You might think of writer/director Roger Avery having a penchant for violence and swearing – after all, he co-wrote Pulp Fiction and brought the world Killing Zoe and The Rules Of Attraction. But you might not have the same idea about Neil Gaiman.
But they are both – along with Beowulf director Robert Zemeckis – craving to release a version of the movie free from the constricting grip of censors and ratings board. Why? Mostly, because it would be fun. In fact, an earlier draft of the script contained plenty more swearing, which had star Ray Winstone smiling. “Are you the blokes that wrote this?” Gaiman recalls him coming in to their office to ask. “I love it – especially the swearing!” Sadly for the actor, the writers were busy trimming out – or converting the bad language to ancient tongues so the film could get a box office friendlier PG-13 rating in the US (or around a 12A -15 to us).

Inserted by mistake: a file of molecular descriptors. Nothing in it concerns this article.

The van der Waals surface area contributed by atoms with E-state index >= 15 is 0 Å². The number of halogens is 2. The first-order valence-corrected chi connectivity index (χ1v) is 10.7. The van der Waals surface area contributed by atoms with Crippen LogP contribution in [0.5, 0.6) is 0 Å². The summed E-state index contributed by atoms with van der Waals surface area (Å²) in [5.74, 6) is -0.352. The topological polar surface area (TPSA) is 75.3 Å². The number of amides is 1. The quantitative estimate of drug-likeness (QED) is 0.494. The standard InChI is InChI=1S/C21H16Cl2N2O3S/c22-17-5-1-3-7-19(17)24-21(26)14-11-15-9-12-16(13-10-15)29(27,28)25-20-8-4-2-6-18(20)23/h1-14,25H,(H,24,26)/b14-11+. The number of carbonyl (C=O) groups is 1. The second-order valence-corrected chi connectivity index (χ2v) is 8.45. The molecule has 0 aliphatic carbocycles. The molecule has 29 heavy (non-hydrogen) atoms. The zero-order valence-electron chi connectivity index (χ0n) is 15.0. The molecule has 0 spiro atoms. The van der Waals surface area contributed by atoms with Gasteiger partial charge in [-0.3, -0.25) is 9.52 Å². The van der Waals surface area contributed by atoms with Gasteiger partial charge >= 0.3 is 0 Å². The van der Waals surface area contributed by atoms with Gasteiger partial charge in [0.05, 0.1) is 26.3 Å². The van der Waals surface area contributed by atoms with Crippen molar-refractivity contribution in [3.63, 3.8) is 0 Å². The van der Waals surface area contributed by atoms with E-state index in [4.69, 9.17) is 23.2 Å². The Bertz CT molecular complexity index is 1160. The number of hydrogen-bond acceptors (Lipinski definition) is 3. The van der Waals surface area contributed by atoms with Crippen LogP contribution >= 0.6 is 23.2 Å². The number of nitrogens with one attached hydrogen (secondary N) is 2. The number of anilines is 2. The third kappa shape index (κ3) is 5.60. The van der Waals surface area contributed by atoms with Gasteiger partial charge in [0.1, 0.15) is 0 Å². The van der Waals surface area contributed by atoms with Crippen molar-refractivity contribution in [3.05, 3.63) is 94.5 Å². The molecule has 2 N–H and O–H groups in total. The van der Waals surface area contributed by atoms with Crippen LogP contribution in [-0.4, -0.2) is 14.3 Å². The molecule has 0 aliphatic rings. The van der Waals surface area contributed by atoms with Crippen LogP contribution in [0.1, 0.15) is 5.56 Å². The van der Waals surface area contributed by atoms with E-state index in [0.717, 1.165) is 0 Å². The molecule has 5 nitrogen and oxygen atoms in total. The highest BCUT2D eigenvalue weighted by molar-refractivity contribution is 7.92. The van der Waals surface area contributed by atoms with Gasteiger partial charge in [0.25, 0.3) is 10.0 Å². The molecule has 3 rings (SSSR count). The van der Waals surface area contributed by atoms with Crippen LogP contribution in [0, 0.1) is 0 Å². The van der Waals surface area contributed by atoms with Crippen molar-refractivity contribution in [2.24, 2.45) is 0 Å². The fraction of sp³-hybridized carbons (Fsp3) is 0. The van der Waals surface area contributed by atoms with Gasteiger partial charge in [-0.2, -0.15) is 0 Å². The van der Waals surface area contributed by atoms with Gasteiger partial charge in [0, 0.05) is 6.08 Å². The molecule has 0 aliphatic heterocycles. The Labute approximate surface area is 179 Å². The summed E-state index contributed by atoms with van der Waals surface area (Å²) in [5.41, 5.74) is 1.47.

But speaking at an exclusive footage screening Total Film attended at the San Diego Comic Con last night, Gaiman and Avery admitted that, if they get their way, an unrated version of the movie would be released on DVD. “There are plenty of ways to hide blood to sneak it past the ratings boards,” Gaiman chuckled. “You can turn it black or green, for a start…” We’re assured that should the unrated version get the green light, the claret will be returned to its proper colour.
You’ll be able to watch the “safe” version when it attacks cinemas in November.